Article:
Richard L. Hunt

NO. 17452  •  11 May 1927 - 23 Apr 2004

Died in Edmond, OK
Inurned in Memorial Park Cemetery, Oklahoma City, OK

RICHARD LEE HUNT was born in Walters, OK, the third son of Adam Love Hunt and Mellie Lyon Hunt. He was predeceased by his brothers Adam Love Hunt, Jr., and James Birch Hunt.

In 1946, Dick graduated from Oklahoma Military Academy and entered West Point. An excellent horseman determined to earn his letter on the Army polo team, he made it onto the team that fall. His was no mean accomplishment, because a polo team consists of only three men, and few plebes were able to join the squad. His achievement permitted Dick to leave the company mess hall tables and bask in the freedom of the Corps Squad polo table. His pleasure didn’t last long, however; Army dropped polo as a varsity sport that same fall and sold all the horses, sending Dick back to the welcoming arms of the company for his meals!

At graduation, Dick chose the Corps of Engineers and, immediately after graduating, married Marilyn Rutter, his sweetheart during all four cadet years, at the Cadet Chapel. As did many of our classmates, Dick then departed for Korea, where he commanded an engineer combat platoon and later served as the assistant S 3 for an engineer combat battalion.
When Dick came back home in 1952, he and Marilyn began married life at Ft. Leonard Wood, MO. They lived in an old house trailer there while Dick commanded a company. Later in their tour, Marilyn remembers, the quarters situation improved they moved into a converted World War II barracks with a coal furnace!

In 1953, Dick was assigned to Tinker AFB in Oklahoma before being sent to the University of Illinois to earn a master of science degree in structural dynamics. For the next two years, Dick was assigned to the Waterways Experiment Station in Vicksburg, MS. Later, the family moved to Germany, where Dick commanded an engineer (heavy) construction company and then served as plans officer for the 7th Engineer Brigade at Rhein Main AFB. In 1961, Dick and Marilyn returned to the States while Dick attended Command and General Staff College.

In 1962, Dick was assigned to the Tactical Department at West Point as a company tactical officer and then brigade S-1 before attending the Armed Forces Staff College in 1965. In February 1966, Dick went to Thailand to command the 809th Engineer Construction Battalion.

A tour in the Pentagon followed, but the joys of working in the Pentagon were cut short in 1968 when Dick was selected to attend the Army War College; a year later, however, he was back as chief of public affairs in the office of the Chief of Engineers. Two years later, Dick was appointed district engineer in New Orleans. In 1973, during his tenure, the lower Mississippi was hit by record setting floods. Dick’s sound leadership was instrumental in the successful control of the flooding.

In 1974, Dick was appointed lieutenant governor of the Panama Canal Zone and vice president of the Panama Canal Company. The four year tour was rewarding but frustrating, occurring as the United States was turning over the zone to the Republic of Panama. Dick retired in 1978.

After retiring, Dick and Marilyn returned to Oklahoma City where Dick worked as a vice president for an architectural and engineering company. In 1981, Dick left the corporate world to devote his time and energy to care for elderly relatives. Additionally, he joined the New Covenant Christian Church in Oklahoma City and soon became the church treasurer. Dick’s engineering skills were invaluable as the church underwent a major building program under Dick’s supervision. His dedicated work with the New Covenant Christian Church was only exceeded by his generosity he was truly the rock on which this Oklahoma City church was based.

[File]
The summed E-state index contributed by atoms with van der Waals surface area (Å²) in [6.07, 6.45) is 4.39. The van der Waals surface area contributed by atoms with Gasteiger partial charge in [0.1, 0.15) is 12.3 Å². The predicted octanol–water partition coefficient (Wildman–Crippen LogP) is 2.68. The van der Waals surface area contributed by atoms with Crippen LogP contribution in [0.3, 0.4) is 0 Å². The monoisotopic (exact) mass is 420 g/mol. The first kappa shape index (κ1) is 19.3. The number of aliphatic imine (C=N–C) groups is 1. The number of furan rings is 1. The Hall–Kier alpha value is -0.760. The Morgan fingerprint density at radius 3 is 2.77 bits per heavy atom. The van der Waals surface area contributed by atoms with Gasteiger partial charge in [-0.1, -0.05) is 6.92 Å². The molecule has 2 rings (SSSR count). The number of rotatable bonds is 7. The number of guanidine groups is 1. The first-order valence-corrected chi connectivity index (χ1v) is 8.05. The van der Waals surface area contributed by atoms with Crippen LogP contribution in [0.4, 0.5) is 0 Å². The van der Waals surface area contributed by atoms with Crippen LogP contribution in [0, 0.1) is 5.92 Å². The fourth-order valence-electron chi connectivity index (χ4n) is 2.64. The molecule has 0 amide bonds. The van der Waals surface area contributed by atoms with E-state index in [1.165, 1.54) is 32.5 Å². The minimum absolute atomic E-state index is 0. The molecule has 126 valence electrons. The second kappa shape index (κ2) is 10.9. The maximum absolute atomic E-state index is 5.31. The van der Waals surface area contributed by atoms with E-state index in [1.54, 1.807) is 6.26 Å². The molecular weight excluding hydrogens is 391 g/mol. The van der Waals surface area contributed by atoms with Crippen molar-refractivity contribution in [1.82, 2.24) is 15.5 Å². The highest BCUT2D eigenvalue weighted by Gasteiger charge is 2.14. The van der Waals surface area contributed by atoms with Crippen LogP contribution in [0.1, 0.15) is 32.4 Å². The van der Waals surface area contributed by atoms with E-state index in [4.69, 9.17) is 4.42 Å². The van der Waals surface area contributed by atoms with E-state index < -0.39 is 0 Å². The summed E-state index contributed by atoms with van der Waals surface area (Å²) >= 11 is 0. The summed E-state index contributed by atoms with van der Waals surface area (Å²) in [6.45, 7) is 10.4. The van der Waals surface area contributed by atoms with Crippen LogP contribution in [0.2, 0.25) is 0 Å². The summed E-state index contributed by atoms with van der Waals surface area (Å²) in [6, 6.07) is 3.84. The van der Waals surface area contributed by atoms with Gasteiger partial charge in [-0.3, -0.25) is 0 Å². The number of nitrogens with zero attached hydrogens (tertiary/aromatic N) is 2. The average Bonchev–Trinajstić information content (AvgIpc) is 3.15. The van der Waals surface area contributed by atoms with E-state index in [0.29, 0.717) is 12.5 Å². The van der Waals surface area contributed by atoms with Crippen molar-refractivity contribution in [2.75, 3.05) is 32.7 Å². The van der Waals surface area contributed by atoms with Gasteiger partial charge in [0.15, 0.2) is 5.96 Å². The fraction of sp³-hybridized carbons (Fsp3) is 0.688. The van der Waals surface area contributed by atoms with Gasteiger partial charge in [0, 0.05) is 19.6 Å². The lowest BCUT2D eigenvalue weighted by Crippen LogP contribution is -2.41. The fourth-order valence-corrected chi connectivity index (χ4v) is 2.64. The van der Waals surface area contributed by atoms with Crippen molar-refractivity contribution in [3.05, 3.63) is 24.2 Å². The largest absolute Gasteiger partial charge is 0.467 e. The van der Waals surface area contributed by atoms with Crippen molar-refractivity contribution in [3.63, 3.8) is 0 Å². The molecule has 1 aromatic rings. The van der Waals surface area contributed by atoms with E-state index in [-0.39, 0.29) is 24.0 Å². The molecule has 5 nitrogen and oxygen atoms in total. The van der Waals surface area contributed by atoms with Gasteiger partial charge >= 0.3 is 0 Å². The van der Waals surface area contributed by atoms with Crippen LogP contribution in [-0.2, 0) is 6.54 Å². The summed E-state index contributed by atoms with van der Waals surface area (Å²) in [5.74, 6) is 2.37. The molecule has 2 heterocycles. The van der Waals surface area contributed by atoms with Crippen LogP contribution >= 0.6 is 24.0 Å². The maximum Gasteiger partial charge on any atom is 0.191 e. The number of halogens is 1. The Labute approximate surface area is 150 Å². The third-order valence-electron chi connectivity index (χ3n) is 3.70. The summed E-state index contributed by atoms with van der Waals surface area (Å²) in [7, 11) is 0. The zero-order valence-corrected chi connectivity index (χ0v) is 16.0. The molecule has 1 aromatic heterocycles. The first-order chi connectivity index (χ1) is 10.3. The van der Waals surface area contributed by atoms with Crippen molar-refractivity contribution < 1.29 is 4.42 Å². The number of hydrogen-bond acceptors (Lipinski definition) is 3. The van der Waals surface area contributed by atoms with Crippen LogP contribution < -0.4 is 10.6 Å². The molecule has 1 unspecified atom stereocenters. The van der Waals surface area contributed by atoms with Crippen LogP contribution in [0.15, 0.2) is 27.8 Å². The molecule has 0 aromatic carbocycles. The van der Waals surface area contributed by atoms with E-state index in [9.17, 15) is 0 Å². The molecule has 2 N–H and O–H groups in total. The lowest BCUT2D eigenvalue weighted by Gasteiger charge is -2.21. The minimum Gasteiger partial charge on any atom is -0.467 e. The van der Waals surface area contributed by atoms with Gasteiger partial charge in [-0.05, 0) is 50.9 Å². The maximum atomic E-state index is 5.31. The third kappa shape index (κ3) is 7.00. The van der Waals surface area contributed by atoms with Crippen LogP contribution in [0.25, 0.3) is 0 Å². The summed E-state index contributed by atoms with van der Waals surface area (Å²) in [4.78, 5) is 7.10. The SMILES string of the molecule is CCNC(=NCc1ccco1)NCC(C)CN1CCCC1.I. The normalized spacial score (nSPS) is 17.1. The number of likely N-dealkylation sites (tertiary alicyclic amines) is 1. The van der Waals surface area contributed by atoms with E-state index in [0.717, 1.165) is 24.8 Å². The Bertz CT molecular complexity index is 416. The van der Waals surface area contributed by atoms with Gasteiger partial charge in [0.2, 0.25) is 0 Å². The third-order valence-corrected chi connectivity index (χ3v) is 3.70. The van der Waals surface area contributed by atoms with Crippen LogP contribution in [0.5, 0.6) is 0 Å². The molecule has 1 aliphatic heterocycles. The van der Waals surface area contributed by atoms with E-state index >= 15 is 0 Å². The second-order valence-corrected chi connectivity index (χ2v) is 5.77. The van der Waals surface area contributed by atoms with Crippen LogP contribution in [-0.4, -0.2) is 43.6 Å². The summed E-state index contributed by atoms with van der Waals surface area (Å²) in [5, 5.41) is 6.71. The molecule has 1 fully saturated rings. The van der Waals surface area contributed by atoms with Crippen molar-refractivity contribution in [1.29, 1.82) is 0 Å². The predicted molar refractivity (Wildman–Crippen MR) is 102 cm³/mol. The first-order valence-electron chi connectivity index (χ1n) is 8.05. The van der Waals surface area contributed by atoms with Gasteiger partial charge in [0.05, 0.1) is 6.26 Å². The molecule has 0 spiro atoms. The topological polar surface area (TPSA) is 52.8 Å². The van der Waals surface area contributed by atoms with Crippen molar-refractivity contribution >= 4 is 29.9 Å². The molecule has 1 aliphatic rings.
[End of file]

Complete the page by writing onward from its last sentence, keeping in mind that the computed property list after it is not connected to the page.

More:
On 23 Apr 2004, Dick died after a long battle with cancer. He is survived by his beloved wife Marilyn; his daughter, Sherry Cox, and her husband Bill; his daughter, Sue Perry, and her husband Bill; his son Steve '77 and his wife Elizabeth; and seven grandchildren.

Dick’s decorations included the Legion of Merit, the Meritorious Service Medal with two Oak leaf dusters, the Army Commendation Medal with two oak leaf dusters, and the Coast Guard Commendation Medal. He was a member of the American Society of Civil Engineers and the Society of American Military Engineers. He was a Registered Professional Engineer in the State of Oklahoma.

LTG (Retired) John W. Morris, Jun '43, director of civil works in the Office of the Chief of Engineers during the flooding in the lower Mississippi in 1973 said:

“I knew Dick Hunt quite well and he was a fine engineer and soldier. He was the district engineer at New Orleans during the major flood that tested the control system around the lower Mississippi and New Orleans. LTG Fred Clarke, the chief of Engineers, and I visited him during the emergency. Dick had this major crisis well in hand. The projected water levels required him to make the decision to open the diversion channels upstream for the first time in decades and it was a good thing he did. All who heard this briefing and saw his decisiveness were happy he was the man in control. His fine performance in New Orleans landed him the noteworthy and prized assignment as lieutenant governor of the Panama Canal Company, where his performance lived up to all expectations. I can say without reservation that Dick Hunt was a standout among a great group of Army officers and as an engineer in particular.”

Dick Hunt’s dedication to his country and the Army throughout a lifetime of distinguished service was matched only by his devotion to his family and his church. He lived his life by the West Point motto: "Duty, Honor, Country." Duty was his watchword. We won’t see his like again.